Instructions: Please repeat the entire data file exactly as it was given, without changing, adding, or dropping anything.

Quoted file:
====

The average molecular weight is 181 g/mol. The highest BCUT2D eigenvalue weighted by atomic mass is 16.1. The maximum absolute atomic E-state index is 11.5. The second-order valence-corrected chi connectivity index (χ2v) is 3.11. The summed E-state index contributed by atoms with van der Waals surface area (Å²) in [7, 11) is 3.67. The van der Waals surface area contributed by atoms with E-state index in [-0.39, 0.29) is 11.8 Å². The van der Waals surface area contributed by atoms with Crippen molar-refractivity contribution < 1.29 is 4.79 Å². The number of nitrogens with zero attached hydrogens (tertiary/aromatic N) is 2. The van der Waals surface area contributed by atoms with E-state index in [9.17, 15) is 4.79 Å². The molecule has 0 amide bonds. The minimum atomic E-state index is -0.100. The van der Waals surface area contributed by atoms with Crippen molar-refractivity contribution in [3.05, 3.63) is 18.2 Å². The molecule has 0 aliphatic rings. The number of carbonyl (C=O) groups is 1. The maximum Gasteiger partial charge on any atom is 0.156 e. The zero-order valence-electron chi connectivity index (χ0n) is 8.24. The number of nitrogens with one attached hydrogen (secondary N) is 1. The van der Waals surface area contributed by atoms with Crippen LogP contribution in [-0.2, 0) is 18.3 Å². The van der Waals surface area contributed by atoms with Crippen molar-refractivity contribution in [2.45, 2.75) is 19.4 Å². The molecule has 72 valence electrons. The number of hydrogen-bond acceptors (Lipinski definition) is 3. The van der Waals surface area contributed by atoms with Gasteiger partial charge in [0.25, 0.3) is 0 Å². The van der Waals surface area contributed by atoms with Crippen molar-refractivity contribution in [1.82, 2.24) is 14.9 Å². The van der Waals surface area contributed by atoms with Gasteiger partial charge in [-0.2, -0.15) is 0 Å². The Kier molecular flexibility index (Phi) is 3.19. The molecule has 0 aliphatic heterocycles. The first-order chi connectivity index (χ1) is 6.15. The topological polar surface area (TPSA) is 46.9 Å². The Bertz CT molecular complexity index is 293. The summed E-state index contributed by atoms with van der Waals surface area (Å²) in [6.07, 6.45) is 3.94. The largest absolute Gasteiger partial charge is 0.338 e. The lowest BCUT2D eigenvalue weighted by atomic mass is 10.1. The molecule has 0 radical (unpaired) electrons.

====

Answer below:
The average molecular weight is 181 g/mol. The highest BCUT2D eigenvalue weighted by atomic mass is 16.1. The maximum absolute atomic E-state index is 11.5. The second-order valence-corrected chi connectivity index (χ2v) is 3.11. The summed E-state index contributed by atoms with van der Waals surface area (Å²) in [7, 11) is 3.67. The van der Waals surface area contributed by atoms with E-state index in [-0.39, 0.29) is 11.8 Å². The van der Waals surface area contributed by atoms with Crippen molar-refractivity contribution < 1.29 is 4.79 Å². The number of nitrogens with zero attached hydrogens (tertiary/aromatic N) is 2. The van der Waals surface area contributed by atoms with E-state index in [9.17, 15) is 4.79 Å². The molecule has 0 amide bonds. The minimum atomic E-state index is -0.100. The van der Waals surface area contributed by atoms with Crippen molar-refractivity contribution in [3.05, 3.63) is 18.2 Å². The molecule has 0 aliphatic rings. The number of carbonyl (C=O) groups is 1. The maximum Gasteiger partial charge on any atom is 0.156 e. The zero-order valence-electron chi connectivity index (χ0n) is 8.24. The number of nitrogens with one attached hydrogen (secondary N) is 1. The van der Waals surface area contributed by atoms with Crippen LogP contribution in [-0.2, 0) is 18.3 Å². The van der Waals surface area contributed by atoms with Crippen molar-refractivity contribution in [2.45, 2.75) is 19.4 Å². The molecule has 72 valence electrons. The number of hydrogen-bond acceptors (Lipinski definition) is 3. The van der Waals surface area contributed by atoms with Gasteiger partial charge in [0.25, 0.3) is 0 Å². The van der Waals surface area contributed by atoms with Crippen molar-refractivity contribution in [1.82, 2.24) is 14.9 Å². The van der Waals surface area contributed by atoms with Gasteiger partial charge in [-0.2, -0.15) is 0 Å². The Kier molecular flexibility index (Phi) is 3.19. The molecule has 0 aliphatic heterocycles. The first-order chi connectivity index (χ1) is 6.15. The topological polar surface area (TPSA) is 46.9 Å². The Bertz CT molecular complexity index is 293. The summed E-state index contributed by atoms with van der Waals surface area (Å²) in [6.07, 6.45) is 3.94. The largest absolute Gasteiger partial charge is 0.338 e. The lowest BCUT2D eigenvalue weighted by atomic mass is 10.1. The molecule has 0 radical (unpaired) electrons.